address and telephone number of the Principal Investigator, and the number and
title of this RFA.  Although the letter of intent is not required, is not
binding, does not commit the sender to submit an application, and does not enter
into the review of subsequent applications, the information that it contains
allows NIAID staff to estimate the potential review workload and to avoid
conflict of interest in the review.  The letter of intent is to be sent to Dr.
Madelon Halula at the address listed under INQUIRIES.


Applicants for U19 cooperative agreements must follow special application
guidelines in the NIAID Brochure entitled INSTRUCTIONS FOR APPLICATIONS FOR
MULTI-PROJECT AWARDS (September 1997); this brochure is available via the WWW at:

Applications are to be submitted on the research grant application form PHS 398
(rev. 5/95).  Application kits are available at most institutional offices of
sponsored research and may be obtained from the Division of Extramural Outreach
and Information Resources, National Institutes of Health, 6701 Rockledge Drive,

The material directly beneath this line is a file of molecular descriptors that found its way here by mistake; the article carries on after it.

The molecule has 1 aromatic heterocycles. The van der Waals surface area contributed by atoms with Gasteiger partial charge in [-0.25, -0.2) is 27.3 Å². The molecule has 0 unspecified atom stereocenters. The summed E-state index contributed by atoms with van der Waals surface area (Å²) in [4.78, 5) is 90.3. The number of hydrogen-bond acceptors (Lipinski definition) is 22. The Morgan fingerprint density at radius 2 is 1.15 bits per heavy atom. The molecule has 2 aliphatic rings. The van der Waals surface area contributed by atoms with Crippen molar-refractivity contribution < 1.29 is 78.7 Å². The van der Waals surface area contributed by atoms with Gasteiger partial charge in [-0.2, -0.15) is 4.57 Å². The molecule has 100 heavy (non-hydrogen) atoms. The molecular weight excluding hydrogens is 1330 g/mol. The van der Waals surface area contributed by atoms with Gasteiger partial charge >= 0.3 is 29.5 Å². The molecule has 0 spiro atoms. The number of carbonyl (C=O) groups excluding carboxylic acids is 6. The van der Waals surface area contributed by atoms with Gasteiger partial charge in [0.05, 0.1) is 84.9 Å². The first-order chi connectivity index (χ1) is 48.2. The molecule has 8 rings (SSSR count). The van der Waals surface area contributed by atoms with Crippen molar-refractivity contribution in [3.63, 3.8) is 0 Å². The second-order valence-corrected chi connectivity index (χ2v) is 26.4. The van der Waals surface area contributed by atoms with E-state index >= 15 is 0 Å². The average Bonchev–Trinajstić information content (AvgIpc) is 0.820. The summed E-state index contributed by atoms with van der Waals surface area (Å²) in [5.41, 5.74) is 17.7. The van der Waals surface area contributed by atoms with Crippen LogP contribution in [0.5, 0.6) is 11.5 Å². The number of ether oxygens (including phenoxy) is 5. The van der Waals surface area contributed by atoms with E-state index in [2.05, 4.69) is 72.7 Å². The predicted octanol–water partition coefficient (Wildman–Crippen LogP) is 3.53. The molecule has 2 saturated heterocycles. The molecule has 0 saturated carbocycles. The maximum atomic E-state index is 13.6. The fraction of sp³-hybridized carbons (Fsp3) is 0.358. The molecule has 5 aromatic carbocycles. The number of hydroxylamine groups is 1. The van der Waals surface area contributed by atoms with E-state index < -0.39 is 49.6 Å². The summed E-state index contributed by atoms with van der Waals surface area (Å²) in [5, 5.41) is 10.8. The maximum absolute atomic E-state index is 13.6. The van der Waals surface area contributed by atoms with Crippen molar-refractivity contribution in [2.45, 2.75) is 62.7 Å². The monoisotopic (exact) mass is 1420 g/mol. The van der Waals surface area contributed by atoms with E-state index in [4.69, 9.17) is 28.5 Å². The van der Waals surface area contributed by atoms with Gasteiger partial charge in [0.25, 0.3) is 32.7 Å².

MSC 7910, Bethesda, MD 20892-7910, telephone (301) 710-0267, email:

For purposes of identification and processing, item 2 on the face page of the
application must be marked "YES" and the RFA number "AI-98-007" and the words
"Sexually Transmitted Diseases Cooperative Research Centers" must be typed in.

Applications must be received by September 15, 1998.  Applications that are not
received as a single package on the receipt date or that do not conform to the
instructions contained in PHS 398 (rev. 5/95) Application Kit (as modified in,
MULTI-PROJECT AWARDS"), will be judged non-responsive and will be returned to the
applicant.  The RFA label available in the application form PHS 398 must be
affixed to the bottom of the face page.  Failure to use this label could result
in delayed processing of the application such that it may not reach the review
committee in time for review.

Applicants from institutions that have a General Clinical Research Center (GCRC)
funded by the NIH National Center for Research Resources may wish to identify the
GCRC as a resource for conducting the proposed research.  If so, a letter of
agreement from either the GCRC program director or principal investigator could
be included with the application.

It is highly recommended that the appropriate NIAID program contact be consulted